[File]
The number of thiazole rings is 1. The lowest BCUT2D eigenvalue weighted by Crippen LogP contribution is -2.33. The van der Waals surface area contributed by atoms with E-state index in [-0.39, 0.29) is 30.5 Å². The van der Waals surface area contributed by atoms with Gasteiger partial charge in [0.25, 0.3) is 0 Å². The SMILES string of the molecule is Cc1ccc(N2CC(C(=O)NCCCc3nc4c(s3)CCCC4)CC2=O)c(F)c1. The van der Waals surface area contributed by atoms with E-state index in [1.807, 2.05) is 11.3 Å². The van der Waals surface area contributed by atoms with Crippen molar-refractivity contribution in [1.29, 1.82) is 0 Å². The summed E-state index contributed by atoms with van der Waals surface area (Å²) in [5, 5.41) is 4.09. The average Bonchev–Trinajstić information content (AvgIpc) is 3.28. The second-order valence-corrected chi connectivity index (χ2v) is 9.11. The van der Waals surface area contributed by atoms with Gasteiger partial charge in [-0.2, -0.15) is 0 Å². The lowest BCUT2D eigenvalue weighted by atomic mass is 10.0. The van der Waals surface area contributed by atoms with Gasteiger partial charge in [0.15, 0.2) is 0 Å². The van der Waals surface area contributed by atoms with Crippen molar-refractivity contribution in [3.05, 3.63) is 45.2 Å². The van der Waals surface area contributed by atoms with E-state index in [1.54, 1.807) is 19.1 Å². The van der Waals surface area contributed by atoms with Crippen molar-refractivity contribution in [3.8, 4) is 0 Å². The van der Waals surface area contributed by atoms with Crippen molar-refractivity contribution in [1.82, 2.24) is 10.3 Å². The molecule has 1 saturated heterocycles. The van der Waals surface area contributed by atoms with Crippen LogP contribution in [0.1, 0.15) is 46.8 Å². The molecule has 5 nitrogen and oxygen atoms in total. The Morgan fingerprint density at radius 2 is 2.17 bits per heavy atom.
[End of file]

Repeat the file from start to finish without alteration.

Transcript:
The number of thiazole rings is 1. The lowest BCUT2D eigenvalue weighted by Crippen LogP contribution is -2.33. The van der Waals surface area contributed by atoms with E-state index in [-0.39, 0.29) is 30.5 Å². The van der Waals surface area contributed by atoms with Gasteiger partial charge in [0.25, 0.3) is 0 Å². The SMILES string of the molecule is Cc1ccc(N2CC(C(=O)NCCCc3nc4c(s3)CCCC4)CC2=O)c(F)c1. The van der Waals surface area contributed by atoms with E-state index in [1.807, 2.05) is 11.3 Å². The van der Waals surface area contributed by atoms with Crippen molar-refractivity contribution in [1.29, 1.82) is 0 Å². The summed E-state index contributed by atoms with van der Waals surface area (Å²) in [5, 5.41) is 4.09. The average Bonchev–Trinajstić information content (AvgIpc) is 3.28. The second-order valence-corrected chi connectivity index (χ2v) is 9.11. The van der Waals surface area contributed by atoms with Gasteiger partial charge in [-0.2, -0.15) is 0 Å². The lowest BCUT2D eigenvalue weighted by atomic mass is 10.0. The van der Waals surface area contributed by atoms with Gasteiger partial charge in [0.15, 0.2) is 0 Å². The van der Waals surface area contributed by atoms with Crippen molar-refractivity contribution in [3.05, 3.63) is 45.2 Å². The van der Waals surface area contributed by atoms with E-state index in [1.54, 1.807) is 19.1 Å². The van der Waals surface area contributed by atoms with Crippen molar-refractivity contribution in [3.8, 4) is 0 Å². The van der Waals surface area contributed by atoms with Crippen molar-refractivity contribution in [1.82, 2.24) is 10.3 Å². The molecule has 1 saturated heterocycles. The van der Waals surface area contributed by atoms with Crippen LogP contribution in [0.1, 0.15) is 46.8 Å². The molecule has 5 nitrogen and oxygen atoms in total. The Morgan fingerprint density at radius 2 is 2.17 bits per heavy atom.